Ideas from the ThriftyFun community on what to do with small ends of yard goods after using for crafts.
Really tiny pieces can be put outside for the birds to make nests out of. If they are of any size, a quilter might want then. You can glue them to the outside of flower pots to decorate them.
There was a show where pictures where "painted" using scraps of fabric. The fabric was pressed into fusing and then clipped into small pieces that where laid out on a small wall-quilt base. Multiple shades were used for the pictures, greens for grass and tree leaves, browns for earth and houses, etc.. Many of the fabric pieces where no bigger than a dime. The pieces after being put in place were then ironed, press down only, into the base wall quilt.
I believe you can find the process on the Home and Garden TV website. I do not recall the show # or name of the project. The instructions above are really all that needed to be done though. Have fun and good luck!
There is string quilting. For this, pieces of fabric are sewn together length-wise, to make stripes. You can sew wider pieces, and then cut them, and use the cut-off parts to make more stripes, until they get too narrow to work with. When you have a lot of fabric sewn together, you can use patterns and cut out vests, placemats, decorative trims, or whatever, or just make it into a quilt top.
You could use even smaller bits for stuffing in other craft projects. For better results, chop up the bits, or cut them in long narrow strips. Sorting them by type also helps produce a better result.
Trim the edges of the fabric with pinking shears (4x4 inch squares work best) and push them into a straw or styrofoam wreath, leaving the backside bare for hanging, to make an attractive rag wreath. A Phillips screwdriver can be used to push the fabric into the wreath. For a hanger, form a twist tie into a loop and push the ends into the back of the wreath. If using a Styrofoam wreath, its best to use a dab of glue to hold the fabric in place.
I take mine to the seniors center and they re-cycle them into quilts and other crafts.
You can decoupage using the odds and ends pieces of material. Buy Modpodge at your local craft store (the matte finish). Also buy a few foam brushes. Take a smooth clean surface: lampshade, picture frame, a clear smooth plate (for the plate, you decoupage on the reverse side on top of the fabric), etc. Brush the modpodge on, glue the fabric down every which way, sides touching. When dry, recoat the top of your project with more modpodge and let dry. You can do this with any flat surface. Have fun! For the plate, you can put a picture of a loved one in the middle and modpodge fabric around it. This will not be able to go in the dishwasher, it is for decorative purposes only.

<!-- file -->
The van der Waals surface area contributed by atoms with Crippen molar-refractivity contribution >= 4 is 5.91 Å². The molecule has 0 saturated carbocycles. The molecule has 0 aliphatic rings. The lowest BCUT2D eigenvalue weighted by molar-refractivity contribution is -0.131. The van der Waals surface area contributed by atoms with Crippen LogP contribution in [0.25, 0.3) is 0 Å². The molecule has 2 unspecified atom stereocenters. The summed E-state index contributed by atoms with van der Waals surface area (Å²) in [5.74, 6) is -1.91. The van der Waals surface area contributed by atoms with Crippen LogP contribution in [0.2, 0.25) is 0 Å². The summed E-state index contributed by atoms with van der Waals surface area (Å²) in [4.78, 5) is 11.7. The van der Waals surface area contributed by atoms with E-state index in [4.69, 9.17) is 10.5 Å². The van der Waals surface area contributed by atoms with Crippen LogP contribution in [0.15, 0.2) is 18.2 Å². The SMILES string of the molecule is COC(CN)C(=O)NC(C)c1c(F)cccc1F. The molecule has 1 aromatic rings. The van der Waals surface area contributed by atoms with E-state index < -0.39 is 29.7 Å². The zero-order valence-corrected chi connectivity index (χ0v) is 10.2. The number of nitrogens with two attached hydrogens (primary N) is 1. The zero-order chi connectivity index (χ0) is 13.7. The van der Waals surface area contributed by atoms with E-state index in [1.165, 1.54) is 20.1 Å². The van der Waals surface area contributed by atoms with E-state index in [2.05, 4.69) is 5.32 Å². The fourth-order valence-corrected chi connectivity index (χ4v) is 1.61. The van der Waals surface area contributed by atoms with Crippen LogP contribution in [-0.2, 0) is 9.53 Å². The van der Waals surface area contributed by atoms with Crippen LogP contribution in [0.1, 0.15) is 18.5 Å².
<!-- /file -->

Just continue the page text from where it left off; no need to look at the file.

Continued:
Wrap a hanger with grocery plastic bags (or not) and using fabric glue, wrap scraps around hanger. Cover cork coasters like a crazy quilt (sew together then wrap or glue each piece on), cover back of frame (3.5x5 inch, like crazy quilt) and mount small pic in center. Got lots of ideas, cause I love fabric! lol lol
Do you have any more ideas? Feel free to post them below.
Take Styrofoam balls and cut shallow cuts and tucked the scraps in a crazy quilt fashion making Christmas ornaments out of them. you can even talk little pieces of lace in the spaces,use a pipe cleaner for the hanger. You can do this with flat pieces of Styrofoam and use them as platforms for displays
I've used my scraps for so many things. Here are a few:
doll clothes and doll blankets, pillows, etc.
use like floor covering or wall covering in doll houses
cover the outside of coffee cans, oatmeal boxes, etc. to use for a variety of things
sew pieces together, put fusible webbing on the back and then cut out your favorite pattern.
make coasters, placemats, etc.
use them to make book covers
make cell phone covers, small purses
Hope this gives someone some new ideas.
I have seen people tear them into long strips and crochet them into rag rugs, floor mats, place mats, etc...
Scented Sachets for my wardrobe hangers and drawers often appear in the material my dresses are made from.
I have used left over curtain material to line knitted and crocheted bags, it's stronger than most lining materials you can buy and a lot cheaper!
Does anyone know how to make a fabric wreath out of torn strips of fabric that you tie on a straw wreath, right over left and left over right. I need to know the length of the strips of fabric. I made these years ago, and have lost my pattern. Thanks.
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